• identify credit card fraud in real time,
  • predict which product a customer is likely to buy,
  • automate personalized targeting of digital ads,
  • analyze warranty data to identify quality problems in vehicles,
  • provide insurers with more detailed and accurate actuarial modeling.

Such solutions provide businesses with a wide range of cognitive insights that differ from those available from traditional analytics in several ways:

  • First of all, there's usually much more data and details involved in such analyses.
  • Models are typically trained on a part of the dataset, and they get better with time. They learn how to use new data to make more accurate predictions or put things into such categories.
  • Deep learning mimics the activity of the human brain to recognize patterns and can perform amazingly in recognizing human faces on images or in voice recognition applications like virtual assistants.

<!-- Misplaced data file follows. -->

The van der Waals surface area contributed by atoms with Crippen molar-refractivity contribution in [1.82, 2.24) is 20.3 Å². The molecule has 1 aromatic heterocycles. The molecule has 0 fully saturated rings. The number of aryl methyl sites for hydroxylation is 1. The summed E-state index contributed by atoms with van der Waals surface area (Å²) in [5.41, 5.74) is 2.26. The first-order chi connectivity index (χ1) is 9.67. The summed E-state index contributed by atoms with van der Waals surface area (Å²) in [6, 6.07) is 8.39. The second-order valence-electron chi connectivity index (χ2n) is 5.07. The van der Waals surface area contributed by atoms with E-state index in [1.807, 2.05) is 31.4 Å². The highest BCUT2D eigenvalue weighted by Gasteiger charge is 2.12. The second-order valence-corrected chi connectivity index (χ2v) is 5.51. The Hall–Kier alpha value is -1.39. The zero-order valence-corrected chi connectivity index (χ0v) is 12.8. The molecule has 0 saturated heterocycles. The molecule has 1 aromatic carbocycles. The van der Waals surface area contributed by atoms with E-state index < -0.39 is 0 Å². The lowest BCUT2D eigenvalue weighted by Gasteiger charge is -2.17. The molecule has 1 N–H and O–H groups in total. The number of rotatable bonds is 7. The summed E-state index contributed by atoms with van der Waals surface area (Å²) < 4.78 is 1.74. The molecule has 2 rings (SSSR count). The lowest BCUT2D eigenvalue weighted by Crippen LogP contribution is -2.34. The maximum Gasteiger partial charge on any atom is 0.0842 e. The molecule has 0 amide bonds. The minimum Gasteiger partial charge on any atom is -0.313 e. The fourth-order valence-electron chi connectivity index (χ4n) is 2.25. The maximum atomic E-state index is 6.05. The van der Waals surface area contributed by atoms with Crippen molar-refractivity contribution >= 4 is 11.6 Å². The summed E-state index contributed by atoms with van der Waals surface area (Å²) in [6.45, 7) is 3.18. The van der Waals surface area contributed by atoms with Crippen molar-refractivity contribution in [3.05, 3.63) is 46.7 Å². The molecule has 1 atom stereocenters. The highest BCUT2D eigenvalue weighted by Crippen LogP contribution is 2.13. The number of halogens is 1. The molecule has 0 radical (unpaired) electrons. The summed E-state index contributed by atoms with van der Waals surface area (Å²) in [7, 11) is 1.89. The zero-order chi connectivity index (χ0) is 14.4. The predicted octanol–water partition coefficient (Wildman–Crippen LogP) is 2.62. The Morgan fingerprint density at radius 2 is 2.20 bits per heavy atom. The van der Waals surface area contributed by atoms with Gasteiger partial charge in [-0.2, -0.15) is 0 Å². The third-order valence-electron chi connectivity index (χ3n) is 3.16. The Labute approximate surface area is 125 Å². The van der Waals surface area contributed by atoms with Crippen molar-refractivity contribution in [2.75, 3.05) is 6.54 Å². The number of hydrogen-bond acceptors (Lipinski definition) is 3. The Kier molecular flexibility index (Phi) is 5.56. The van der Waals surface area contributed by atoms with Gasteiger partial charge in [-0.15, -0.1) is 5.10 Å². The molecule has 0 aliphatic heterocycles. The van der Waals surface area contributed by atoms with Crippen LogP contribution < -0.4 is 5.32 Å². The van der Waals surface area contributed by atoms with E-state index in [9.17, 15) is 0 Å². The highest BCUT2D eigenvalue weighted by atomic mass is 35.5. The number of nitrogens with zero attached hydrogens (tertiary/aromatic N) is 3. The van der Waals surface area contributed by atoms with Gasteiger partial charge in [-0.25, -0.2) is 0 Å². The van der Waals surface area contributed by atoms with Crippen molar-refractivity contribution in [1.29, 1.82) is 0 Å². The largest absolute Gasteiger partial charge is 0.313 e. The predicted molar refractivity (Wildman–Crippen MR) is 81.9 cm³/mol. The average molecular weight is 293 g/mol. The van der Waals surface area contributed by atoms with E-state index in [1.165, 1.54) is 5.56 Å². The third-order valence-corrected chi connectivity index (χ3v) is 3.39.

AI systems are usually implemented to improve performance on jobs that only machines can do — for example, programmatic ad buying that involves high-speed data processing automation that is just way beyond human ability. Machine learning provides organizations with previously undiscovered insights that can help build a competitive advantage in the marketplace, develop enhanced products, and deliver better service to customers.

For example, a law practice could use AI to extract data from contracts. This would enable lawyers to address a much higher proportion of documents, achieving even 100% of coverage. 


3. Customer engagement